Works in A World Without End range from her atmospheric and enigmatic photo novel Right of Inspection, via her resonant portraits of Kinshasa and its people, to her most recent work, including Brussels, China and the Trans-Siberian express.
Plissart, who has had a varied career (including a spell as a taxi driver - and this special insight to Brussels by night is reflected in her work), is known as a very open and approachable woman, both considered and relaxed. Her work reflects this as it explores the possibilities of documentary reportage and fiction, the natural and the architectural, colour and black and white.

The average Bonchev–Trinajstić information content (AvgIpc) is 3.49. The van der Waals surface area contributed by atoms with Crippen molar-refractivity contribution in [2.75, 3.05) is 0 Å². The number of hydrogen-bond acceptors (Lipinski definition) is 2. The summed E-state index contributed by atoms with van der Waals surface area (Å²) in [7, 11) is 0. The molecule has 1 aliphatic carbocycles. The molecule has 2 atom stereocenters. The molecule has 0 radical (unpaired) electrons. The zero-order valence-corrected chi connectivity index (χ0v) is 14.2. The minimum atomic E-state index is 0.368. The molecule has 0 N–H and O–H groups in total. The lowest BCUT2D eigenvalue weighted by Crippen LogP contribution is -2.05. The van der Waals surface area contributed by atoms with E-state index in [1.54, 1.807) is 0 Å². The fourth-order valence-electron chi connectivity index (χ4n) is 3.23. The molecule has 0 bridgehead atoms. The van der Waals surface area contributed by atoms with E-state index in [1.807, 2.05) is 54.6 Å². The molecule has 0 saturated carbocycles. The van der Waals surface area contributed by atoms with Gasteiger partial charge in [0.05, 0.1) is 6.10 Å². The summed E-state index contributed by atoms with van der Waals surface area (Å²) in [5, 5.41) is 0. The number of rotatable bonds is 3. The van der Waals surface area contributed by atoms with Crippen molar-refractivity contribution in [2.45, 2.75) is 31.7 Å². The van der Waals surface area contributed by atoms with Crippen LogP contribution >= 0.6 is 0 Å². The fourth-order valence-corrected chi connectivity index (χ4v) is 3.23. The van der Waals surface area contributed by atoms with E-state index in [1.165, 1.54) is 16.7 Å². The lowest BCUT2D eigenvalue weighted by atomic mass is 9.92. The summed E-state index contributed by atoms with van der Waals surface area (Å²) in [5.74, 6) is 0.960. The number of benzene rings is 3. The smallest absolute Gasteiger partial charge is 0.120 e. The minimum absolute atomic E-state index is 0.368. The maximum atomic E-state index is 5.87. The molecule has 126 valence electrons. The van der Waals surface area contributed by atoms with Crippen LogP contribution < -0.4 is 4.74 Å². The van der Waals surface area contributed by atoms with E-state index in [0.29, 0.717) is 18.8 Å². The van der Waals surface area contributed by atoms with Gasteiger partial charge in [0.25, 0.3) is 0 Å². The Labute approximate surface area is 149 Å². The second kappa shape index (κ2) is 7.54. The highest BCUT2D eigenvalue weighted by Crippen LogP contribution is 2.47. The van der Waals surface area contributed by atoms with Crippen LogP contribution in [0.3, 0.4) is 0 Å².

She is also a bit of a formal innovator, with dizzying birds' eye shots from tall buildings, which give a new perspective on Brussels, not to mention Kinshasa. The massive composite grid with the street life of Congo's capital in the foreground, sweeping back to panoramic views of the city is a highlight.
Favourites from A World Without End are the masterfully lit images of disused industrial buildings that render them as mysterious as cathedrals, and landscapes shot through grids of factory windows. One cannot fail to be impressed by her vertigo-inducing self portrait, balancing a heavy, large-format camera on the ledge of a skyscraper while buffeted by the wind. Photography as adrenaline sport?
- Nederlands - Frans - Engels
29 x 29 cm
- 204 pagina's